I expect that some of the renovation and resurgence in the downtown of Birmingham will eventually begin to affect the school system as people who care strongly about the city's vitality are likely to play an increasing role in the city's politics. The political situation will change slowly. The school situation will only change with intentional and drastic measures.
The Bigger Picture
Taking another viewpoint of the entire story, the emphasis placed on education by the people in an area certainly affects the quality of that education. The reason that other school districts are doing better than the city schools is in part due to the community within which they find themselves. For the most part, the communities in which schools are thriving are also areas in which everything else appears to be thriving too. The areas where schools are struggling are those same areas where businesses are closing, crime is increasing, and houses are left empty rather than remodeled. Looking at the bigger picture, this is not merely a school problem to be addressed by the school board.
Friday, August 04, 2006
Taking my actual experiences in travel into account over the past several years, the argument could possibly go the other way: it is better to use a discount travel website.
In the past three years, my wife and I have flown several times, stayed in too many hotels, and rented a handful of cars. We've made reservations for "low prices" through the likes of Expedia and we've also made reservations through the company's own websites. While I haven't found in difference in the experience of customer service in dealing with the check-in counters, the billing is just too fuzzy - and I'm talking about direct reservations, not the discount places.
I guess it is the hidden fees that I truly despise. For just once, I would like to book something for a quoted price and actually see that price on my credit card bill. Just once...is that asking too much?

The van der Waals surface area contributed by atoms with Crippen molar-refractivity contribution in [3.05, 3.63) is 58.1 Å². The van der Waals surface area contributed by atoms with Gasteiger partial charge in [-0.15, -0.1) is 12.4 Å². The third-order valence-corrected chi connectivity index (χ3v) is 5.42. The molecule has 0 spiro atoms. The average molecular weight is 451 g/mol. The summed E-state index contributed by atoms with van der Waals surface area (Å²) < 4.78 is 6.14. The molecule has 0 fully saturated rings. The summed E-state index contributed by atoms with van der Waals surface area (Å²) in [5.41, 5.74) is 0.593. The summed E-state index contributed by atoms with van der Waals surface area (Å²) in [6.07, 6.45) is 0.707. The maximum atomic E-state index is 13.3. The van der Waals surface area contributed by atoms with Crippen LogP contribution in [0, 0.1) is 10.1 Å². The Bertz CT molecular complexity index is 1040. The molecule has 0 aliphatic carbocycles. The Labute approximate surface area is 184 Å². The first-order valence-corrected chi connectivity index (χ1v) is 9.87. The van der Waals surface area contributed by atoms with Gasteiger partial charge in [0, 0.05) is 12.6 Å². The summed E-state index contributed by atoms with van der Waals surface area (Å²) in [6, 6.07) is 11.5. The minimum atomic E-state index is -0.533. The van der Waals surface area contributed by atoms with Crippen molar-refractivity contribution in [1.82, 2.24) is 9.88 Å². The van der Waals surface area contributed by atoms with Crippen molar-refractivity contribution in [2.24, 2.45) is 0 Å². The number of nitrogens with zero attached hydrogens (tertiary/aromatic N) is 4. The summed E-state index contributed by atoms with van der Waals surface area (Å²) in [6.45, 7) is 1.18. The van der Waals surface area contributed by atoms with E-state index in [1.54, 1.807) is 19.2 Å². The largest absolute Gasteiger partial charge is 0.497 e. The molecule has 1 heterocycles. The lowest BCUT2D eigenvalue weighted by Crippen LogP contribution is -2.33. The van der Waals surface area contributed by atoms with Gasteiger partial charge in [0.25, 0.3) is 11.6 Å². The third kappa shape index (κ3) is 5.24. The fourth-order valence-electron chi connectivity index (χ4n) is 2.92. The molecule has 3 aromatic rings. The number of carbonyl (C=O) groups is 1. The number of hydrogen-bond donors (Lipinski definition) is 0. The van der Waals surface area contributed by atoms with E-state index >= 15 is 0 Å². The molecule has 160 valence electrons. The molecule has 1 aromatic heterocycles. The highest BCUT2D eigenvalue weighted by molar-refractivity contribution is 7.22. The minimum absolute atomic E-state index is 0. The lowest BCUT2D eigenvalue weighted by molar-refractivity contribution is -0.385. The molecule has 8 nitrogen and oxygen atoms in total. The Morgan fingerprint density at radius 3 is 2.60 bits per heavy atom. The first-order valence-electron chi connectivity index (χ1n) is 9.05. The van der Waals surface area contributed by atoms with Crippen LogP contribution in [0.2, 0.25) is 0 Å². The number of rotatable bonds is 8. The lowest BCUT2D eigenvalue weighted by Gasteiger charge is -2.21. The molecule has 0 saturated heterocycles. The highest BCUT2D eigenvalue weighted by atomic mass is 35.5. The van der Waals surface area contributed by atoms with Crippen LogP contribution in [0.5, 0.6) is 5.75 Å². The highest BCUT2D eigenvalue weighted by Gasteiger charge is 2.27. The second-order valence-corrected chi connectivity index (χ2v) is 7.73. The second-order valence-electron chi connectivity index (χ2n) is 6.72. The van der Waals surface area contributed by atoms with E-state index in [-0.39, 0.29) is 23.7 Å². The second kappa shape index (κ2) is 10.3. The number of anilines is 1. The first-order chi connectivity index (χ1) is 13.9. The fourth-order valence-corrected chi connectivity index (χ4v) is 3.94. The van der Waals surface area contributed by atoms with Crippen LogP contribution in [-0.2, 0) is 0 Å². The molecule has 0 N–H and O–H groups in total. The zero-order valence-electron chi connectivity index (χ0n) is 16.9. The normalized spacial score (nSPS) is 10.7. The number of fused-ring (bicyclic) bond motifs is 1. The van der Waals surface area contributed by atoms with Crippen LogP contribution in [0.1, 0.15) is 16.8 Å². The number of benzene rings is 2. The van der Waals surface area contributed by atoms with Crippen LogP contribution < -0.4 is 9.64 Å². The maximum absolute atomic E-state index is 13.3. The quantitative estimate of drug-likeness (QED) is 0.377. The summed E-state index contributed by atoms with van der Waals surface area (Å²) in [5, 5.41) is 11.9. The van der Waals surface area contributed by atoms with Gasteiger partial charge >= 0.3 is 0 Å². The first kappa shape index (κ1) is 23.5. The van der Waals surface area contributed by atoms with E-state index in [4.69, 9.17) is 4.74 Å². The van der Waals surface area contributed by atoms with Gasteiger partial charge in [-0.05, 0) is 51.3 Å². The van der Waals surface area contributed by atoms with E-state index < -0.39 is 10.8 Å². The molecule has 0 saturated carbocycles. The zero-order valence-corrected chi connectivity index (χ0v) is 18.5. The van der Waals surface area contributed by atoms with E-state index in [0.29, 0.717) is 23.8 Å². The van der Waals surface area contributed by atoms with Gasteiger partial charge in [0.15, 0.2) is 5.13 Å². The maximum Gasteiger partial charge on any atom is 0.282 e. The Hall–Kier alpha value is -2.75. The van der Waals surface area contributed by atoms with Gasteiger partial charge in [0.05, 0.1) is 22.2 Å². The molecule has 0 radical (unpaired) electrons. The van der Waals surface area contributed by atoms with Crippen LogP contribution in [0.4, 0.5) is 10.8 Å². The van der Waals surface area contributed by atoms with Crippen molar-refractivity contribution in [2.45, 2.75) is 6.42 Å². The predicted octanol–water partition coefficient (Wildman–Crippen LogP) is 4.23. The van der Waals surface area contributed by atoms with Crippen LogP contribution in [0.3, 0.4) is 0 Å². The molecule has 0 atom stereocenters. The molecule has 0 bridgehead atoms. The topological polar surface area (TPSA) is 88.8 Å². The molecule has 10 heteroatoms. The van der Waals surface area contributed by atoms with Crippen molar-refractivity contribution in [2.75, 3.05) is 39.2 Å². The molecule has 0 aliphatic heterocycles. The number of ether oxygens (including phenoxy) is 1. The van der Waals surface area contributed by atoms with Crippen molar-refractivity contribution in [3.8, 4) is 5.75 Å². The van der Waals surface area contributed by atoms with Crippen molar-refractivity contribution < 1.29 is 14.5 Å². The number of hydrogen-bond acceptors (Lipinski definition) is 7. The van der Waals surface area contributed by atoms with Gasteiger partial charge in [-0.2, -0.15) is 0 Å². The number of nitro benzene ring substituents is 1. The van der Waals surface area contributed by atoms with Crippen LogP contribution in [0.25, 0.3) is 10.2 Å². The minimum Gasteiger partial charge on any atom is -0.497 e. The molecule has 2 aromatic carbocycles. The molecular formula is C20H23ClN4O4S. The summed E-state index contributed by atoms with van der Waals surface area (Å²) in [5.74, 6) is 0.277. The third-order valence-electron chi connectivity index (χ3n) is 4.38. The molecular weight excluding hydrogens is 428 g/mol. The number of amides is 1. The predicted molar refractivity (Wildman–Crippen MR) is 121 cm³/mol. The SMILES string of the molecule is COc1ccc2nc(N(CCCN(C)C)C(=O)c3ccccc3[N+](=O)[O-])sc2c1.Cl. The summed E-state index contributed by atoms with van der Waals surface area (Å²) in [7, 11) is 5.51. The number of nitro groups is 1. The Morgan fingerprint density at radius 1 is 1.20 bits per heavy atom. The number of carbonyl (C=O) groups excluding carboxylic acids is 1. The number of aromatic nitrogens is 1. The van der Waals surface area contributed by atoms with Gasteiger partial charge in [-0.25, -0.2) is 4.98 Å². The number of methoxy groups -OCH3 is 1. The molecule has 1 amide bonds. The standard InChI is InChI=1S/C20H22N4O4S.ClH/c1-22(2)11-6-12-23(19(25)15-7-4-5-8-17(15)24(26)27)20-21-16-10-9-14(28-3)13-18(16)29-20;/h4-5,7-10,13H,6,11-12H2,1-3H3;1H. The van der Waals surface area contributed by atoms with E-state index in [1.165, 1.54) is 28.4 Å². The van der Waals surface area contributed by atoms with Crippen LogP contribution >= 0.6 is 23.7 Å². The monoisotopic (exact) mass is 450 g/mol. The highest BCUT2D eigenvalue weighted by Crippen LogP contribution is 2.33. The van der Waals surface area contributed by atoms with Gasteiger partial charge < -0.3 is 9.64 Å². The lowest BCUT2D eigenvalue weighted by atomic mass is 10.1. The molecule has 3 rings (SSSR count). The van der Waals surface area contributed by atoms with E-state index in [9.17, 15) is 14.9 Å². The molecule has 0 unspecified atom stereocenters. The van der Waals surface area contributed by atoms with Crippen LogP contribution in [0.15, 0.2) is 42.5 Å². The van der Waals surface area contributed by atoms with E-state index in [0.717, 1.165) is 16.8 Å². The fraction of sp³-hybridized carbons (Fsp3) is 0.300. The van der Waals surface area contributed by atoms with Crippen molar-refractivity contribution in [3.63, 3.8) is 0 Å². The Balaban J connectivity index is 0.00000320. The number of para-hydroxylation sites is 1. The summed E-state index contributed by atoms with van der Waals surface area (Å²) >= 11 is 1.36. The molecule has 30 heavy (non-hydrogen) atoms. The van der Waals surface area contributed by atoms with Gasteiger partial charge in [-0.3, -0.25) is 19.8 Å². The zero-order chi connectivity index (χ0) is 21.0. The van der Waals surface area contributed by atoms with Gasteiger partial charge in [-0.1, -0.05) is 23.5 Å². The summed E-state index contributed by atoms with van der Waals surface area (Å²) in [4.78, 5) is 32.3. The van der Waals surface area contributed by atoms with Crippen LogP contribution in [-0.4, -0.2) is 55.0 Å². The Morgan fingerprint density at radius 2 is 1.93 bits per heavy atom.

Enterprise - "We'll Pick You Up"
My recent experience with Enterprise Leasing Company serves as a prime example. I decided to make the reservation on the actual Enterprise site, finding no real price advantage to using the other sites. For a short trip to Kentucky from Birmingham, the rental was going to be $125.00. The actual bill on my Visa statement (no actual bill was issued by Enterprise) was $175.00. After a deep breath and counting to 10, I decided to leave a message at their website. It was easy enough. In fact, I received a call the next day from someone with the company to follow up. He had left a message with a number - a number I called several times but only got his voice mail. It wasn't worth my trouble to worry about calling him everyday, and obviously, it wasn't worth Enterprise's trouble to make sure we use them again. (I certainly won't.) And, no, they didn't pick me up, nor did I violate any of the known pitfalls that could have added a charge. The car was clean. It had enough gas. Etc. etc.
If the industry just works this way, then I can just quit renting cars. However, the vehicle that I rented earlier this same year through Expedia (and it was not an Enterprise car) did not result in the same charges/hidden fees. Is Expedia the way to go?
The Ultimate Question: Driving Good Profits and True Growth looks to be an interesting book that dives into some of the things that business do. This blog describes what the book refers to as a "bad profit" - money made at the expense of customer relationships.
In the future, I will ask for a price quote, and I will ask them if that is the price that I will see on my credit card bill. I'm not looking for a price somewhere between $100-$200 when I rent a car. I'm looking to know whether it will cost $100 or $101.
Thursday, August 03, 2006
EchoBooming in Birmingham is also a B'ham-based blog, and I remember now that I found Wade on Birmingham as a link from EchoBooming, but I don't know how I first connected to EchoBooming.
Part of my recent desire to look up more Birmingham blogs and sites has been in part a reaction to the lack of quality local news as I blogged about here.